• 2005 — On 16 June, Gao Rongrong is reported tortured to death in Shenyang at the age of 37.[68]
  • 2005 — In June, the number of Falun Gong adherents allegedly killed as a result or torture and abuse in custody exceeds 2,500.[69]
  • 2006 — UN special rapporteur on torture Manfred Nowak releases the findings of his 2005 investigation on torture in China. He reports that two-thirds of reported torture cases are against Falun Gong adherents.[70]
  • 2006 — In March, unverified allegations are advanced by two Chinese individuals that the vital organs of large numbers of non-consenting Falun Gong adherents are used to supply the organ transplant industry in the city of Shenyang.[71]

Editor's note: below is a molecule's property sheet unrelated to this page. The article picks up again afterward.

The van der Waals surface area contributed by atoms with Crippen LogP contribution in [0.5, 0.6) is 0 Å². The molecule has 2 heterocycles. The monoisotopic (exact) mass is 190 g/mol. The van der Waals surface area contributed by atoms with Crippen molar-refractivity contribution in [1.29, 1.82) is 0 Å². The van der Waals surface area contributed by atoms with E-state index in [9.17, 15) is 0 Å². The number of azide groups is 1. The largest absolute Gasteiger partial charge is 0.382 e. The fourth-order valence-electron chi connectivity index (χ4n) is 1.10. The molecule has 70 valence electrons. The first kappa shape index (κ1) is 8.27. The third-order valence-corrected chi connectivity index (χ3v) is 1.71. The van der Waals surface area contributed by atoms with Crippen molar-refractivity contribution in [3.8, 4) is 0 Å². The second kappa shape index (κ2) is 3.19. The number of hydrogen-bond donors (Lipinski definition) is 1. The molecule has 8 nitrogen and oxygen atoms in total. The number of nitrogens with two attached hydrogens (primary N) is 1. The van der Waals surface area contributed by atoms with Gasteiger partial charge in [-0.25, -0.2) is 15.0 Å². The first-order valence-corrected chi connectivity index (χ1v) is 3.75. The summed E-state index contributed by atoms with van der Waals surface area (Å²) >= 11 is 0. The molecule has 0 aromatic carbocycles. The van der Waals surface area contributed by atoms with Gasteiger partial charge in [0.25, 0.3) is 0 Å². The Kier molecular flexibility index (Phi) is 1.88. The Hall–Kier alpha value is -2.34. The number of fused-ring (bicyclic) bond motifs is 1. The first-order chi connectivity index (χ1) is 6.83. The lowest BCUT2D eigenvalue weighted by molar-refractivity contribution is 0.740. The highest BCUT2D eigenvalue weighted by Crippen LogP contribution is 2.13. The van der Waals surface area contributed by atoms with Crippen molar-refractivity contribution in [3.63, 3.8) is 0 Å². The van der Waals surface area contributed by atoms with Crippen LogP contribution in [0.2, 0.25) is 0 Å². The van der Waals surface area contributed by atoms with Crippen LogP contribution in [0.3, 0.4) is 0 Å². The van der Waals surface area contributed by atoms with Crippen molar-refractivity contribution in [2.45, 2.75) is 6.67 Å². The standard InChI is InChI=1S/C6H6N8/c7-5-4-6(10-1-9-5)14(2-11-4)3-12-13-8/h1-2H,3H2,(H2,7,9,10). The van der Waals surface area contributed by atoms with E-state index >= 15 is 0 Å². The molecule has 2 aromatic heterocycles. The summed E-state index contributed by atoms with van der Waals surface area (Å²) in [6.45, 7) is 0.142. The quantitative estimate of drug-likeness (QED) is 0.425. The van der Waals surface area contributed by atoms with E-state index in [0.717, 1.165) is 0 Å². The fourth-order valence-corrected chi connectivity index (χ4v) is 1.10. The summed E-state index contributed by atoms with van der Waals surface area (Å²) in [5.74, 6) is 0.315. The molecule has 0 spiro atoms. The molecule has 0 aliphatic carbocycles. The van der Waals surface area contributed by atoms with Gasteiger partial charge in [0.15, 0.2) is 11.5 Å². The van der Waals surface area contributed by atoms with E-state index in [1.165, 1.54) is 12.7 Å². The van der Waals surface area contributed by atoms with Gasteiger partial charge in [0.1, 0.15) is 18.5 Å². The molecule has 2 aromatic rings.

• 2006 — In July 2006, former Canadian Member of Parliament David Kilgour and international human rights attorney David Matas release the findings of their investigation into allegations of organ harvesting. Although their evidence was largely circumstantial, they conclude that involuntary organ extractions from Falun Gong adherents are widespread and ongoing. Chinese officials deny the allegations.[72]
  • 2006 — Falun Gong practitioners in the United States establish Shen Yun Performing Arts, a classical Chinese dance company that begins touring internationally in 2007.[73]
  • 2007 — Falun Gong sources report that the number of persecution deaths exceeds 3,000.[14]